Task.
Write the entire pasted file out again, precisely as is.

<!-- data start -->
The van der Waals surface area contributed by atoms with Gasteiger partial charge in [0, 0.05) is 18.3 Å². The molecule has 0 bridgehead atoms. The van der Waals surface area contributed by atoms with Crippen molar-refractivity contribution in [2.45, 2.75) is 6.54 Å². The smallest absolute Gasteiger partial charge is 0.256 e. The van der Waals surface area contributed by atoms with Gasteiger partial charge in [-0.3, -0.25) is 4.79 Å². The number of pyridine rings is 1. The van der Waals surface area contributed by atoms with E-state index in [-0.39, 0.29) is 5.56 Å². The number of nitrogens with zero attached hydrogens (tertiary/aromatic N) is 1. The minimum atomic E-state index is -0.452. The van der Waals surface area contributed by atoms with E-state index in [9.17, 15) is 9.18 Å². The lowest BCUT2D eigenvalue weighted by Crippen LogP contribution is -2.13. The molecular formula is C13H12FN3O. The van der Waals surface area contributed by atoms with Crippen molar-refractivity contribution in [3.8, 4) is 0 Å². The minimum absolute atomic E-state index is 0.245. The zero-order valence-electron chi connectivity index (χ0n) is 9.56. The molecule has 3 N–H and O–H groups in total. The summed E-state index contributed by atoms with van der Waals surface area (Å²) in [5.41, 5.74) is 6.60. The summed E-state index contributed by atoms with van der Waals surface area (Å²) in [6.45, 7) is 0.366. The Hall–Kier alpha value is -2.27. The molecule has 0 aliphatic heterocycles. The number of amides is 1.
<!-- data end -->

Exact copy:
The van der Waals surface area contributed by atoms with Gasteiger partial charge in [0, 0.05) is 18.3 Å². The molecule has 0 bridgehead atoms. The van der Waals surface area contributed by atoms with Crippen molar-refractivity contribution in [2.45, 2.75) is 6.54 Å². The smallest absolute Gasteiger partial charge is 0.256 e. The van der Waals surface area contributed by atoms with Gasteiger partial charge in [-0.3, -0.25) is 4.79 Å². The number of pyridine rings is 1. The van der Waals surface area contributed by atoms with E-state index in [-0.39, 0.29) is 5.56 Å². The number of nitrogens with zero attached hydrogens (tertiary/aromatic N) is 1. The minimum atomic E-state index is -0.452. The van der Waals surface area contributed by atoms with E-state index in [9.17, 15) is 9.18 Å². The lowest BCUT2D eigenvalue weighted by Crippen LogP contribution is -2.13. The molecular formula is C13H12FN3O. The van der Waals surface area contributed by atoms with Crippen molar-refractivity contribution in [3.8, 4) is 0 Å². The minimum absolute atomic E-state index is 0.245. The zero-order valence-electron chi connectivity index (χ0n) is 9.56. The molecule has 3 N–H and O–H groups in total. The summed E-state index contributed by atoms with van der Waals surface area (Å²) in [5.41, 5.74) is 6.60. The summed E-state index contributed by atoms with van der Waals surface area (Å²) in [6.45, 7) is 0.366. The Hall–Kier alpha value is -2.27. The molecule has 0 aliphatic heterocycles. The number of amides is 1.